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​One small step for man, one great Step Out for Stroke

Press release   •   Jul 23, 2019 11:13 BST

Fifty years since the first man walked on the moon, stroke survivors in Warrington proved they too can overcome their own challenges, by taking part in a charity walk for the Stroke Association at Halliwell Jones Stadium on Saturday 20 July.

More than 185 people took on the charity’s Step Out for Stroke walk, one of several mile-long walks taking place across the UK this summer. The courses are suitable for any level of walking ability, wheelchair accessible and participants can walk at their own pace, in their own time.

Stroke survivors, carers, family members, supporters and the Warrington Hospital Stroke Unit team were joined by Maureen Creaghan, Deputy Mayor for Warrington. Faisal Rashid MP, Warrington Fire Service and Warrington Wolves also joined in the fun, to help make the day a resounding success.

The walk was officially opened by two local child stroke survivors, Lottie Evans and Sofia Dobson and David Sharp, an A&E nurse at Warrington Hospital. David had a stroke in January this year and is learning to walk again. Sofia, 5, had a life changing stroke at birth, while Lottie survived a stroke at just three years old in 2016.

Jane Guy, Stroke Association Support Coordinator in Warrington, said: “We were thrilled with the success of the Step Out for Stroke walk, and we’re hugely grateful to each and every person who got involved. The sun was shining for us, and along with lots of sheer determination, there were plenty of smiles all round.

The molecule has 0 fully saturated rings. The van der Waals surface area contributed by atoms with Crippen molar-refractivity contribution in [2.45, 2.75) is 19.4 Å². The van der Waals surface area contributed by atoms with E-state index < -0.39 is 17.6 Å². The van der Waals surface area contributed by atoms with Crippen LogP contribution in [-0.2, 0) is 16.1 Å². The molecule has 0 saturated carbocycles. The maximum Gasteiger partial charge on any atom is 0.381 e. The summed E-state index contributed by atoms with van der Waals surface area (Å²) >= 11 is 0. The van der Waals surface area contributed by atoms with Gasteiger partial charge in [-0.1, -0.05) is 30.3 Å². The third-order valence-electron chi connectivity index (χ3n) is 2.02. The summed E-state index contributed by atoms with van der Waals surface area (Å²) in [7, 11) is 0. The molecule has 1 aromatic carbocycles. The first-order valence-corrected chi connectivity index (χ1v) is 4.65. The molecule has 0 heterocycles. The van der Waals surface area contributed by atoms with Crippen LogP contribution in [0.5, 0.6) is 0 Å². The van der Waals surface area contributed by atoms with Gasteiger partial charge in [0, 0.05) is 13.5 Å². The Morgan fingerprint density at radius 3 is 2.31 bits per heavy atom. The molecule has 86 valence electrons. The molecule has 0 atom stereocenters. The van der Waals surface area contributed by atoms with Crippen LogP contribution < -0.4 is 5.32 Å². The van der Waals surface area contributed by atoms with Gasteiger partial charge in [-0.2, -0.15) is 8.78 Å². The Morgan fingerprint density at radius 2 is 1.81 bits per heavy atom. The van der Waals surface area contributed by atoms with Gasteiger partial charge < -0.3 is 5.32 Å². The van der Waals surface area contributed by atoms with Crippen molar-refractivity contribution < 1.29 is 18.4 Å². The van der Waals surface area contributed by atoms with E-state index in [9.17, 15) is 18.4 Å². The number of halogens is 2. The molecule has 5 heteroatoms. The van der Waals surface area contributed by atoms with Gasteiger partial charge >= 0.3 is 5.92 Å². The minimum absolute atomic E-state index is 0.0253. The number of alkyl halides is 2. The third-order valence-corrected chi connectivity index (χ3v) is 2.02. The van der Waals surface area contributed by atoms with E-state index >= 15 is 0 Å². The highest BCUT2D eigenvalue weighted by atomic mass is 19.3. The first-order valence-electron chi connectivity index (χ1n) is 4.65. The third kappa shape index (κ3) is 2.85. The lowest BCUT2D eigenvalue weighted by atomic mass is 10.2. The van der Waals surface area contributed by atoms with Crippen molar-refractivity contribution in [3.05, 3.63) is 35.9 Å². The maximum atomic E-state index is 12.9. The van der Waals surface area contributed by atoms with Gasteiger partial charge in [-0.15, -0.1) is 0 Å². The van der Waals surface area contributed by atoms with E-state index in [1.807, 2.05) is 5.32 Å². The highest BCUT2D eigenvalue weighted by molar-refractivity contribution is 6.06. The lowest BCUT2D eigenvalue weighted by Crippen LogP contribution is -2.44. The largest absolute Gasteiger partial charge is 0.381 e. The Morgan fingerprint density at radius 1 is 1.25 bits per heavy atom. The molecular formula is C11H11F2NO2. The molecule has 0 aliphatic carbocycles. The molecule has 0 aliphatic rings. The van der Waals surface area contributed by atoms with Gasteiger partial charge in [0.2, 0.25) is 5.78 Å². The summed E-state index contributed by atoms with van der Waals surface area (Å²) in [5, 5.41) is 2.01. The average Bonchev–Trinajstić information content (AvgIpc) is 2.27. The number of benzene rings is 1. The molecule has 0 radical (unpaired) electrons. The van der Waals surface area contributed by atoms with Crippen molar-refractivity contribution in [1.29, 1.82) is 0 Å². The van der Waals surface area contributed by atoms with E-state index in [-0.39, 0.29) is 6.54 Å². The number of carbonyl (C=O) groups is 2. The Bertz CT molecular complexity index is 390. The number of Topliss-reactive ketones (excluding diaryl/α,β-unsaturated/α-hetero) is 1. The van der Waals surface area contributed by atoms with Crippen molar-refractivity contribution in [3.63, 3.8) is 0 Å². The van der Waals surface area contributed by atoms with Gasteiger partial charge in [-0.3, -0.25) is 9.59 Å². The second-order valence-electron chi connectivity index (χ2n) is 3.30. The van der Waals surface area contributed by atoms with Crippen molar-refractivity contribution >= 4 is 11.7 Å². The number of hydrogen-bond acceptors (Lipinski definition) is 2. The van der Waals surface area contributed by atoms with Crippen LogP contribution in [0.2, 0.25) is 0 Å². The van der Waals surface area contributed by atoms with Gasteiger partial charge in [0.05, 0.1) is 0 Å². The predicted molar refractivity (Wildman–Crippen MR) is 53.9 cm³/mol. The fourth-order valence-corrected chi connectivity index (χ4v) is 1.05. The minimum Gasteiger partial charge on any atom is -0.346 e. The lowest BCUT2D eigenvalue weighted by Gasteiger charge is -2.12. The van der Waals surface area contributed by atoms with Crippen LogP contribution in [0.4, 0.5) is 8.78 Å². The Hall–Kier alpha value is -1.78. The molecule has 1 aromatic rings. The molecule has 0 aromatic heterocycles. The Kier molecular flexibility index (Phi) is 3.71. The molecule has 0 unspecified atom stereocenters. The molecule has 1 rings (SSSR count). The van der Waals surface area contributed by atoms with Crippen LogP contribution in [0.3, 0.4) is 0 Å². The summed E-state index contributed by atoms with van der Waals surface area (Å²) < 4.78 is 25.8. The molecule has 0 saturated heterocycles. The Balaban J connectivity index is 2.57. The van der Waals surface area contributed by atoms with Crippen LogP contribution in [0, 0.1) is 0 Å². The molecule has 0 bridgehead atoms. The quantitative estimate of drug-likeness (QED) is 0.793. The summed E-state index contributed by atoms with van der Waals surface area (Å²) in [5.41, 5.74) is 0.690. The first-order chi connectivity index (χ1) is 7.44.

“For many stroke survivors, rebuilding their lives can seem like a huge challenge, much like reaching the moon. We know that recovery is tough, we don’t deny that, but with the right specialist support and a ton of courage and determination, the brain can adapt after stroke. Just as those first steps on the moon were celebrated 50 years ago, every Step Out for Stroke walk celebrates the many ways in which stroke survivors are rebuilding their lives. Recovery from stroke is a team effort.”

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  • When stroke strikes, part of your brain shuts down. And so does a part of you. That’s because a stroke happens in the brain, the control centre for who we are and what we can do. It happens every five minutes in the UK and changes lives instantly. Recovery is tough, but with the right specialist support and a ton of courage and determination, the brain can adapt. Our specialist support, research and campaigning are only possible with the courage and determination of the stroke community and the generosity of our amazing supporters. We’re rebuilding lives after stroke. 
  • We’re here to support you to rebuild your life after stroke. If you need information or just want someone to talk to, call us on 0303 3033 100 or visit